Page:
The only way to make a custom neighborhood on Nextdoor for a single apartment and their residents only, would require taking the time to submit a property list for every unit—broken down by address and apartment number. It’s simply too time consuming for property managers.
With Millennials reinventing the homeowner lifestyle, there’s a need to create a platform for community advocates and resident engagement. Statistics show that Millennials are waiting longer to buy homes and staying in the multifamily space longer. For ages 18-34, the true homeownership rate has fallen to a new low of 13.2 percent. Why aren’t social networks like Nextdoor taking advantage of the market?
As it exists now, Nextdoor makes it difficult to network and create a community platform for multifamily residents to interact online. However, it can be used in a way that apartment communities can leverage.
Pro tip: If your apartment community doesn’t have a resident portal and wants to embrace a tool similar to Nextdoor that sparks conversations among residents, consider Modern Message. It’s an up-and-coming gamification program that allows residents to communicate with each other through a social network that builds advocates and captures their voice online. Through a competitive leaderboard that incentivizes friendly competition, Modern Message empowers residents to start the conversation.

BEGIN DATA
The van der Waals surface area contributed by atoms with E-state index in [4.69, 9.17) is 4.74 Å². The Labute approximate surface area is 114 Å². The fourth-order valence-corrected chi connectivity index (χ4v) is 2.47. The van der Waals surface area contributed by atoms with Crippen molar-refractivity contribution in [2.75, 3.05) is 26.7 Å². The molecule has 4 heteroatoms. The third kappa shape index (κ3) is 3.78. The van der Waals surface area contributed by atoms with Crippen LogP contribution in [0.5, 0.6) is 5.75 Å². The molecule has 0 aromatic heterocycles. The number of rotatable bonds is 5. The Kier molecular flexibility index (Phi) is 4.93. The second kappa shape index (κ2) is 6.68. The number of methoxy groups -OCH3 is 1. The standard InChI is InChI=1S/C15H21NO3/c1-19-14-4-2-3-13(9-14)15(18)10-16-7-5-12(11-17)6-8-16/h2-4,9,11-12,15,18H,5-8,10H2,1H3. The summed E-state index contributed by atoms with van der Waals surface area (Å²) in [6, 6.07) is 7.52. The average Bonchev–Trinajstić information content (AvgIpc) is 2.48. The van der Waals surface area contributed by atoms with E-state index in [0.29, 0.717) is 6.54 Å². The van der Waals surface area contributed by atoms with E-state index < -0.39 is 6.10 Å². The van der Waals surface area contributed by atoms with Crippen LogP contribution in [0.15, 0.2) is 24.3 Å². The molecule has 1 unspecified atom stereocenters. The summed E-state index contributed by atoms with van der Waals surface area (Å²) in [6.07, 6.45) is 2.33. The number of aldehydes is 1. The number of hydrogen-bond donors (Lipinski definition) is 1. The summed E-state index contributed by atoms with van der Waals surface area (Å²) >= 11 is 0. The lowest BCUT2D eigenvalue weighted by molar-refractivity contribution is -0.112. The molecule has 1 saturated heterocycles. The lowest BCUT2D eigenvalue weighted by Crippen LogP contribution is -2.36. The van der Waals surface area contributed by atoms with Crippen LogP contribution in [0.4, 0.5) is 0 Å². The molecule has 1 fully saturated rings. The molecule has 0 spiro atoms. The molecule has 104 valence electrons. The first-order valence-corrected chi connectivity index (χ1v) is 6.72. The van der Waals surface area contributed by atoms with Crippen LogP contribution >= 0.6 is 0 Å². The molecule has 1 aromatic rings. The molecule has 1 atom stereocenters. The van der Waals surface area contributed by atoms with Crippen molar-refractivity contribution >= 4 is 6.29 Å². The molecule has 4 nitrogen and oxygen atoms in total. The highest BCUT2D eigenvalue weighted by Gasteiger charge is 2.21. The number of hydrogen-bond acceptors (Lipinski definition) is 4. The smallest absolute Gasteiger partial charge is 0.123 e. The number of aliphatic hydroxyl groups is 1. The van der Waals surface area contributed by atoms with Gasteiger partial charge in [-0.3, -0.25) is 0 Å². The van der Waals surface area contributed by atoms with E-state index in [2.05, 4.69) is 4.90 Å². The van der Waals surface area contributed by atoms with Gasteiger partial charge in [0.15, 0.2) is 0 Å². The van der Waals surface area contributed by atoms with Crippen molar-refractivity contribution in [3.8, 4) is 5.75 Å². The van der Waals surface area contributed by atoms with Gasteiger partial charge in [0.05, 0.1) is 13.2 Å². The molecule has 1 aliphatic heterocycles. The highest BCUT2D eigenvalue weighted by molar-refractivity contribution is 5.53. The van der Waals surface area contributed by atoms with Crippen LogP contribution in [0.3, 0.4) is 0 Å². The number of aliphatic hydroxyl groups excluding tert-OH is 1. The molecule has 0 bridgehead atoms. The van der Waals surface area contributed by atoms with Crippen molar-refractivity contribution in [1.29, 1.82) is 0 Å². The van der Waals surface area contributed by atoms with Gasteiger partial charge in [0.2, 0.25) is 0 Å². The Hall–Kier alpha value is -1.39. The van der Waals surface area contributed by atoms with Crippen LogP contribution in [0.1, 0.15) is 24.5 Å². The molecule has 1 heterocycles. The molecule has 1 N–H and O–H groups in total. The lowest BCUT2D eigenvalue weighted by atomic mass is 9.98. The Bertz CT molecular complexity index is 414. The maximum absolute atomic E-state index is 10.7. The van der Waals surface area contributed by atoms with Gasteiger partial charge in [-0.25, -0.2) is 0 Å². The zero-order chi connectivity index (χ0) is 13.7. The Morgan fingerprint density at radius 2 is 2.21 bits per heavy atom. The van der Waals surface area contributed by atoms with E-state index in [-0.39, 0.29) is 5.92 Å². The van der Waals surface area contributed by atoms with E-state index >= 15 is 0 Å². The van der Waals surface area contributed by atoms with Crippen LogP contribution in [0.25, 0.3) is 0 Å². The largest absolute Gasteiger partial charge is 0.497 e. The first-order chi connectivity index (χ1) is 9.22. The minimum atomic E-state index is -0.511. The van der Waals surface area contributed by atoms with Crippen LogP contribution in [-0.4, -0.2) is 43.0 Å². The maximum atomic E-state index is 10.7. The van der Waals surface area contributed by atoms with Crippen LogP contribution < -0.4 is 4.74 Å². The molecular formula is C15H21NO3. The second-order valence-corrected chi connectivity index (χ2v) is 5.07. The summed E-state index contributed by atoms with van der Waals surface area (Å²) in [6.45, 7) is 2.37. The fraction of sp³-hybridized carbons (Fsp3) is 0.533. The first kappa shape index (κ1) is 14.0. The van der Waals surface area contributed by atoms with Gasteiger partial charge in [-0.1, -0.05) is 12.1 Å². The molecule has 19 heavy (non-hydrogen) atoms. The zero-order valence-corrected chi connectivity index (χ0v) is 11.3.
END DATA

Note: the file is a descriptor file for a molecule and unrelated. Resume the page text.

Overcoming the challenge
Nextdoor tends to scare off management companies because it seemingly opens a door for residents to communicate with each other without controls. While that can be a scary concept, it’s also a powerful opportunity. With residents feeling connected to fellow neighbors, they are more likely to stay in their apartment community.
According to Nix, Nextdoor is a space for multifamily properties to participate in conversations—not to interrupt conversations with their marketing messages and campaigns. When seeking out advice or recommendations, residents look to multifamily professionals to be “community experts.”
By creating an account on Nextdoor as a single member, property managers can add to the conversation within their surrounding neighborhood while identifying as the community manager. This allows properties to contribute with recommendations to the neighborhood’s best restaurants, salons, cleaning services, dog sitters, or babysitters; essentially a resource to current and potential residents.
From Nix’s perspective, she identifies Nextdoor as an opportunity to build community thought leadership, stating, “Residents have trusted you with something as important as choosing their new home; now they are looking to you for community recommendations and referrals.” Become an active member in your property’s surrounding area and start connecting on a personal level.
Multifamily professionals have the upper hand by already knowing their residents and neighborhood. As a result, they can easily offer suggestions and recommendations, adding value that will create awareness at the property level. So instead of acting as a portal for residents at your complex, Nextdoor can allow apartments to act as the defined thought leader and community advocate within the neighborhood.
Author: Ashley Tyndall